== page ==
A former co-worker recently reached out to me baffled by having left yet another in a string of toxic and dysfunctional companies in recent years. Discouraged, she was looking for answers in hopes of avoiding another bad fit.

Gallup research has the answer: They've confirmed that people leave managers, not jobs. Anecdotally, I can attest to it. When my firm assesses our clients' exit-interview data, quite often employees bail ship because of bad leadership.

Things have changed. Employees are more agile, entrepreneurial, and want to play a bigger role in making decisions. Hierarchy and bureaucracy are now fossils; freedom, collaboration, transparency are the new normal. The future of work is here.

Building a community of "companionate love" for business impact

A leader with hope and a vision for developing a strong culture will first require converting to the belief system of serving employees first to be the best they can be in order to produce extraordinary results.

In most cases, such an environment feels more like community than the corporate grind. Managers and colleagues care about each other's work and show compassion when things don't go well. It is not only more appealing to work in such a place, but also is key to employee morale, teamwork and customer satisfaction.

This is what Wharton management professor Sigal Barsade, in her profound longitudinal study of caring workplaces, refers to as "companionate love."

Barsade's study is rare because it focuses on emotional culture rather than cognitive culture. "What we're talking about is shared emotions. Our field tends to focus on shared cognitions of people at work, yet an understanding of shared emotions of people at work can also have important outcomes for organizations," she states.

The impact from belonging to such a community of love and companionship is enormous. Colleagues that can look each other in the eye with honest truth and mutual trust, who can behave and belong in a system of shared values and emotions, and show dignity and respect are ultimately more loyal to each other and their companies. And all that translates to business outcomes, otherwise this premise is a complete farce.

The starting point for building community

To transform a toxic work culture to a healthy community will take monumental strides, but it is possible with visionary leaders acting on this vision, setting the stage, and modeling the desired behaviors.

Specifically, here is what I highly recommend as three pivotal starting points to build a healthy community across the organization that will attract and retain top talent.

1. Develop strong personal relationships

Speaking to the leader now, this means spending time with your people, and not for your own personal gain. This is about investing time with your most valued employees and managers that report to you to learn who they really are.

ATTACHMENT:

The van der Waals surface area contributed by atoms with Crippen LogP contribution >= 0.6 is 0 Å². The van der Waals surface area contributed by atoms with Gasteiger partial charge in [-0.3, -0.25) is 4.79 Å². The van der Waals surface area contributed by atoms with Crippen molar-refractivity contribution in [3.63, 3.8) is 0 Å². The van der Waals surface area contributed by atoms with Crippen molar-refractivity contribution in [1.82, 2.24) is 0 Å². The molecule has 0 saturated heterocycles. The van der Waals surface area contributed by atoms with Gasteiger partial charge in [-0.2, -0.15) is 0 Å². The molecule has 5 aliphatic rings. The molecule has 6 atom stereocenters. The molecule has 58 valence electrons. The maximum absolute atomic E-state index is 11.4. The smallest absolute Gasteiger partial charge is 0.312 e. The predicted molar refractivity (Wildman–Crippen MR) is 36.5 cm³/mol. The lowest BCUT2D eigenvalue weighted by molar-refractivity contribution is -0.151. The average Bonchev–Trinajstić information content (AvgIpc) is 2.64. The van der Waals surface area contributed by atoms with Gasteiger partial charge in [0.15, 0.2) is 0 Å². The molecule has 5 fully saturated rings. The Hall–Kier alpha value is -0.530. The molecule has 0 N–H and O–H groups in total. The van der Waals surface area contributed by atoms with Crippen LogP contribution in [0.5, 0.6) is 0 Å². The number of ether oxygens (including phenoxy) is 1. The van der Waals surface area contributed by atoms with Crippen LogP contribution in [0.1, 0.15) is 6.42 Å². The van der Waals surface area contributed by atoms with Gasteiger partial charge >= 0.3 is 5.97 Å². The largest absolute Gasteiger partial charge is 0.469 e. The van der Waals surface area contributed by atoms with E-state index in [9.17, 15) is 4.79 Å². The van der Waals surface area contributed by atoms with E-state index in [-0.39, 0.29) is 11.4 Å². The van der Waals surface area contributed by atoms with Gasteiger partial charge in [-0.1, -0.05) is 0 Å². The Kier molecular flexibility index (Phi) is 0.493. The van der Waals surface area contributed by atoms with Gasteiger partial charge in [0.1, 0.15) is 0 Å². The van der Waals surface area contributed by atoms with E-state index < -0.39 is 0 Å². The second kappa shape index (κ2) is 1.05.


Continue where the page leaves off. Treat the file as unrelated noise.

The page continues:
But don't just get together over a Latte and share hobby stories. The focus should be to deepen relatedness -- by sharing information about yourself and the organization (transparency), showing that you care about them (empathy), and discussing your intentions openly.

The phrase "I must know you to grow you" rings true here (borrowing from Cheryl Bachelder). So get to know about their strengths, find out where their passions are, their gifts and how to apply them.

2. Work collaboratively with others

Great leaders work well together with others more than on their own -- collaborating alongside their tribe instead of separate from them. And they replicate that environment for other leaders to practice.

The best example of this comes from Richard Sheridan, CEO and Chief Storyteller of Menlo Innovations and author of Joy, Inc.

In a recent podcast, he shares about how his "office" is really just a five-foot desk strategically located in the middle of the room in an open-plan workplace. No condo-size office with floor-to-ceiling windows with the best view in town. The CEO of one of the most innovative software development firms in the world is right in the middle of the action.

He says "the team has full economy over the physical space...they can choose the space however they choose" according to how it will be most helpful to them in collaborating on a project.

Because Sheridan cares less about status, position, rank and level, and more about innovation, creativity, and culture, he personally models collaboration that is contagious and palpable. As a result, Menlo has been named a top place to work for several years running.

3. Operate with diversity and listen to many voices

Great leaders celebrate differences, and gain the strength that comes from differences in not only race or ethnicity, but also personality type, gender, faith-tradition, and individuality of style, thought and expression.

They do this with one aim in mind: to build a healthy and productive work community where there is a steady flow and diversity of ideas, and fresh perspectives that lead to results, otherwise what's the point?

They hold themselves accountable to make sure this is happening. For example, they will measure demographics in their talent pipeline of incoming talent as well as existing talent for promoting people equitably.

Bringing it home

The biggest point here is that there is immense power in building healthy and loving communities at work, and connecting to people in an relational, authentic level.


Because relationships drive human satisfaction and performance. We are wired for it. When leaders pave the way, collaboration, productivity, trust and morale will reach new heights.

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